This letter was written by Hon. Solomon Davis (1799-1865) of Truro, Barnstable County, Massachusetts. He was the son of Ebenezer L. Davis (1773-1858) and Azubah Hinckley (1777-1857). Davis was a selectman of the town and deacon in the Congregational Church of Truro from 1825-1865. He died 20 November 1865.
Davis wrote the letter to his friend, Hon. Daniel Paine (1809-1871), a merchant trader, who was at the time serving as a representative from Barnstable County in the Massachusetts House of Representatives. The month following this letter, Daniel Paine was numbered among the members of the legislature who boldly supported a bill to pass an act “respecting personal freedom” but its defeat meant that slave-hunting remained legal in the Bay State. After his short stint in the legislature, Paine served as the County Commissioner of Barnstable County for five years. he died on 21 May 1871.
The substance of the letter centers primarily around a temperance lecture that was delivered in Truro on March 8th & 9th, 1859 by a “Mr. Brown.” This may have been Thomas M. Brown who was the organ of the Sons of Temperance in Massachusetts. There is also a reference to the debate underway in the legislature pertaining to the recommendation of a special committee to use public funds in purchasing the estate of founding father John Hancock which included his 1737 residence on Beacon Hill. It was destroyed in 1863 to make room for a new wing of the state house, however.
Addressed to Daniel Paine, Esq., House of Representatives, Boston, Massachusetts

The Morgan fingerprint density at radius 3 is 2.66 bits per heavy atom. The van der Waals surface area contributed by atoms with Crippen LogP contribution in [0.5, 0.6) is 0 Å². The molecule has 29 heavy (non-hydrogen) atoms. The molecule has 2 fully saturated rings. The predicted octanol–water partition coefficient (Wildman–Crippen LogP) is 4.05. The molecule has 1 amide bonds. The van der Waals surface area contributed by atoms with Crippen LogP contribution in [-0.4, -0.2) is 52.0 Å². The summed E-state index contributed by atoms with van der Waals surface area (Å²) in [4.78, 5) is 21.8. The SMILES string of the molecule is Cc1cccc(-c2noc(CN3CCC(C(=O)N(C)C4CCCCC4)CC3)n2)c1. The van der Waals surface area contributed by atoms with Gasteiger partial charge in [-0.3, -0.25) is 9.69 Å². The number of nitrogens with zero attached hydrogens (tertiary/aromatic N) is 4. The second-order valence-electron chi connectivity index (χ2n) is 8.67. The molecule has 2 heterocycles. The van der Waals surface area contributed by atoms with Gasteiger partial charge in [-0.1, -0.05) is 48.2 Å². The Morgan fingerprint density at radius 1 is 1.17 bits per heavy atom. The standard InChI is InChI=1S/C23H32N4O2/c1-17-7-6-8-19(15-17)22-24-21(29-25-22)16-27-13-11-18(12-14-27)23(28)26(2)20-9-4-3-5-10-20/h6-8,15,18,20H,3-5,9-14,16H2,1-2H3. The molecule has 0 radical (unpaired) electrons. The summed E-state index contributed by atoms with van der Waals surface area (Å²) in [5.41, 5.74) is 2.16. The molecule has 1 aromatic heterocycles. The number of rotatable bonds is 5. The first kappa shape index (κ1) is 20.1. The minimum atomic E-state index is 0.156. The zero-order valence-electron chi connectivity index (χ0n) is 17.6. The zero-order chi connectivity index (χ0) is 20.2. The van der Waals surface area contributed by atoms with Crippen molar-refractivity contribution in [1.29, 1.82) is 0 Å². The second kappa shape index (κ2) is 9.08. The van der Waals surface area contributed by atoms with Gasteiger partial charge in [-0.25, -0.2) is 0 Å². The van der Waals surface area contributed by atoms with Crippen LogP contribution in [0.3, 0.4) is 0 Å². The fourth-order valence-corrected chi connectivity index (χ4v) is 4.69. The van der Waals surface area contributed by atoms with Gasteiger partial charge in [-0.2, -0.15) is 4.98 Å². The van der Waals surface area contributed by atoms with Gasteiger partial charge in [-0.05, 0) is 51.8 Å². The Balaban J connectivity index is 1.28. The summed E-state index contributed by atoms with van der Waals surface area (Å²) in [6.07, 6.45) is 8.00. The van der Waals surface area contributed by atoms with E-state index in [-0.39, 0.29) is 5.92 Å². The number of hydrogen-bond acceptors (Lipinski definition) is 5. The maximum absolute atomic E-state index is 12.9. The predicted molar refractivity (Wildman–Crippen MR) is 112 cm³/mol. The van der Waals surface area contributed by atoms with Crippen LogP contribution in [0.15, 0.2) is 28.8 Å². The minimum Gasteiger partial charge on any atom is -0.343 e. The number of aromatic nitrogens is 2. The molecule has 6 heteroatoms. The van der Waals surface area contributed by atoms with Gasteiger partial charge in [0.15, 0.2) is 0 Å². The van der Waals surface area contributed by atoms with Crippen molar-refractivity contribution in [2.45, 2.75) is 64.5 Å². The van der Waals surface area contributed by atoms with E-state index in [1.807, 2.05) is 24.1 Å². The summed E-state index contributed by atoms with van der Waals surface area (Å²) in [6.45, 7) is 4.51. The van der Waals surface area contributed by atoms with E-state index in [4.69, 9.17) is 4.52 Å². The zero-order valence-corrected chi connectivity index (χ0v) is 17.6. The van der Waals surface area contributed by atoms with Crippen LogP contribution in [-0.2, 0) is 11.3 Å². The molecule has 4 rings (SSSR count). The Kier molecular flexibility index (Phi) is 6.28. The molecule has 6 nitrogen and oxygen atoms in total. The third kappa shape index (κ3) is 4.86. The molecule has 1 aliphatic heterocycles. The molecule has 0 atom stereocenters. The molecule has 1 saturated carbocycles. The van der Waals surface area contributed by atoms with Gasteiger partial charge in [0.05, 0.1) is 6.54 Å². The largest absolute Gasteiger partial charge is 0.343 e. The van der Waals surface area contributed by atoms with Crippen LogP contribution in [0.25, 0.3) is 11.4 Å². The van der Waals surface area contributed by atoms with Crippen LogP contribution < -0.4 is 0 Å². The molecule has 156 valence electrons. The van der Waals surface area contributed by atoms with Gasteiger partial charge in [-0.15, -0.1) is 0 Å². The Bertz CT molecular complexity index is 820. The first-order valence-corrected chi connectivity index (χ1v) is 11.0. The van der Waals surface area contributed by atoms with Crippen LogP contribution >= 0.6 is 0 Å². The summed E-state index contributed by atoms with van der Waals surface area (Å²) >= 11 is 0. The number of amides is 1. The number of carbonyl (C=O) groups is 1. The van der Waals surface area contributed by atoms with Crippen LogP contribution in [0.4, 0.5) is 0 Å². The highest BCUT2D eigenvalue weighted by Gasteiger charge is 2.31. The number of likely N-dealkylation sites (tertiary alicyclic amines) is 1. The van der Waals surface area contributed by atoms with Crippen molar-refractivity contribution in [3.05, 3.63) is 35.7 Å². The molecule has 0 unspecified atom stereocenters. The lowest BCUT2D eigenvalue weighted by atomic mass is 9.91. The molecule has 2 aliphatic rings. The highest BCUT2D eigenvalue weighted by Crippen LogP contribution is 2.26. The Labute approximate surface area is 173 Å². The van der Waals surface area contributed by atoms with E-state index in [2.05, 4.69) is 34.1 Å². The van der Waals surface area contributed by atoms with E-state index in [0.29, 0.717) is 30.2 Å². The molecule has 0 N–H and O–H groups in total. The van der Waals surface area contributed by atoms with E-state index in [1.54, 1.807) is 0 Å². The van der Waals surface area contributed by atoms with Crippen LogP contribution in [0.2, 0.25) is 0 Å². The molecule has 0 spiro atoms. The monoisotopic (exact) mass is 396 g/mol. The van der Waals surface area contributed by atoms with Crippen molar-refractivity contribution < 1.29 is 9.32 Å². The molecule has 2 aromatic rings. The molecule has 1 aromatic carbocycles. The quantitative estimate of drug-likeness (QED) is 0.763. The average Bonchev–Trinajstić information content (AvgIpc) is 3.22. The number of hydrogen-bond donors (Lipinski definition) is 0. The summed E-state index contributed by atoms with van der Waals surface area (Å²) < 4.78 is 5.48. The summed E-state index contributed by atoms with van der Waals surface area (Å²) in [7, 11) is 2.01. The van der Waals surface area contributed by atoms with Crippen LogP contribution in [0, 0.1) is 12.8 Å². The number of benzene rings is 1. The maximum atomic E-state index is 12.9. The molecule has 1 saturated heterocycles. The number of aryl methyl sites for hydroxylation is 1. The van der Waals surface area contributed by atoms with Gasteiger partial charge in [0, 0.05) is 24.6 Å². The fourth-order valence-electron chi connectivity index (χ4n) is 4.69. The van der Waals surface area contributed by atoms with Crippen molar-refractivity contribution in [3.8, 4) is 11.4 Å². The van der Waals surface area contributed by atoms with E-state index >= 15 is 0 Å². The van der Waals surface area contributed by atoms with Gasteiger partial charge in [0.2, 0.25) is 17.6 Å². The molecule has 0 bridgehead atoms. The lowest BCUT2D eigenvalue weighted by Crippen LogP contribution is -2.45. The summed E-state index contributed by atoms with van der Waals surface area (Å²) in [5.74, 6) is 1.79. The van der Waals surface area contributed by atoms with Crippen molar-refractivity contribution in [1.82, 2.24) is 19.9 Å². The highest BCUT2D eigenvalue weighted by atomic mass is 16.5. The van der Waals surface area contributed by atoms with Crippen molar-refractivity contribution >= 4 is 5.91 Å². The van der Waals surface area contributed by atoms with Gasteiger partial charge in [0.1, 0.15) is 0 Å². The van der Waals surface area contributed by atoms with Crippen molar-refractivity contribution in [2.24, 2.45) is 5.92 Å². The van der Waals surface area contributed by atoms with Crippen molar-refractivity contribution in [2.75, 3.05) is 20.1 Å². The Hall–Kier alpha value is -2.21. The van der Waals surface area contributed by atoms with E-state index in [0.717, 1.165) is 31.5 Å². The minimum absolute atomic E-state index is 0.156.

Truro, [Barnstable County, Massachusetts]
March 10th 1859
Daniel Paine, Esq.
My Dear Sir,
Your favor of the 1st inst. came duly to hand. I concluded to defer an answer until after we had our Parish & Temperance meeting.
On Monday, the 7th inst., we held our Parish meeting. Things went off as pleasantly as usual. We voted to raise by tax $475.
Mr. Brown, the Temperance lecturer, came here on Tuesday evening agreeable to your statement. We ascertained on Tuesday that he was not at Provincetown and we thought it doubtful whether he would be here or not. We concluded to light up the house and be in readiness. He arrived about 7 in the evening. It being very stormy, there was only about 50 out. He gave us a very pleasing introduction and concluded to stop and lecture on Wednesday evening which proved to be a very pleasant evening. Our meeting house was well filled and Mr. Brown gave us the best temperance lecture that ever I heard. He spoke about two hours to a perfect still & attentive audience. I think everyone present was perfectly satisfied with his reasoning. He handled the rum sellers without gloves. I think if any were present, they must have felt some troubled within and would have preferred to been at home. We took up a collection which amounted to a short of $7. We gave that to Mr. Brown and paid his fare while here.
Our religious meetings are about as usual. We have our weekly prayer meeting this evening.
Our communion wine is about out. I shall send the guy for two gallons by the packet. Please see they get the right kind.
I agree with you respecting the purchase of the Hancock Estate. I think Legislative bodies as well as individual are running into extremes in matters of that kind.
Your family are well and it is a general time of health among us at present.
Yours truly, — Solomon Davis